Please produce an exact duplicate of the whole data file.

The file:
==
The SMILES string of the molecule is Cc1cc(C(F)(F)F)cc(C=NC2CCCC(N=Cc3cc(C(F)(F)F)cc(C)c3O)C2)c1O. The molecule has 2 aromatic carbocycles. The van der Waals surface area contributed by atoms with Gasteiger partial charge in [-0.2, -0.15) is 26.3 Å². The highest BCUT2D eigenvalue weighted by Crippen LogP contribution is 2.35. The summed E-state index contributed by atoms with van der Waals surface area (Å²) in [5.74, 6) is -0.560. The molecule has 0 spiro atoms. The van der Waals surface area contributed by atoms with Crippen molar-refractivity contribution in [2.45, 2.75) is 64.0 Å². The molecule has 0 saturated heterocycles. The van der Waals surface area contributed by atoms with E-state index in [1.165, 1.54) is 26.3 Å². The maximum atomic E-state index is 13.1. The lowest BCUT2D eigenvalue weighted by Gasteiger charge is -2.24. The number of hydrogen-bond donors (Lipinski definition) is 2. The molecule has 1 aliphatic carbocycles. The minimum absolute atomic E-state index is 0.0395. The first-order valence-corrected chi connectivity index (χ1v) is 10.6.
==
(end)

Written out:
The SMILES string of the molecule is Cc1cc(C(F)(F)F)cc(C=NC2CCCC(N=Cc3cc(C(F)(F)F)cc(C)c3O)C2)c1O. The molecule has 2 aromatic carbocycles. The van der Waals surface area contributed by atoms with Gasteiger partial charge in [-0.2, -0.15) is 26.3 Å². The highest BCUT2D eigenvalue weighted by Crippen LogP contribution is 2.35. The summed E-state index contributed by atoms with van der Waals surface area (Å²) in [5.74, 6) is -0.560. The molecule has 0 spiro atoms. The van der Waals surface area contributed by atoms with Crippen molar-refractivity contribution in [2.45, 2.75) is 64.0 Å². The molecule has 0 saturated heterocycles. The van der Waals surface area contributed by atoms with E-state index in [1.165, 1.54) is 26.3 Å². The maximum atomic E-state index is 13.1. The lowest BCUT2D eigenvalue weighted by Gasteiger charge is -2.24. The number of hydrogen-bond donors (Lipinski definition) is 2. The molecule has 1 aliphatic carbocycles. The minimum absolute atomic E-state index is 0.0395. The first-order valence-corrected chi connectivity index (χ1v) is 10.6.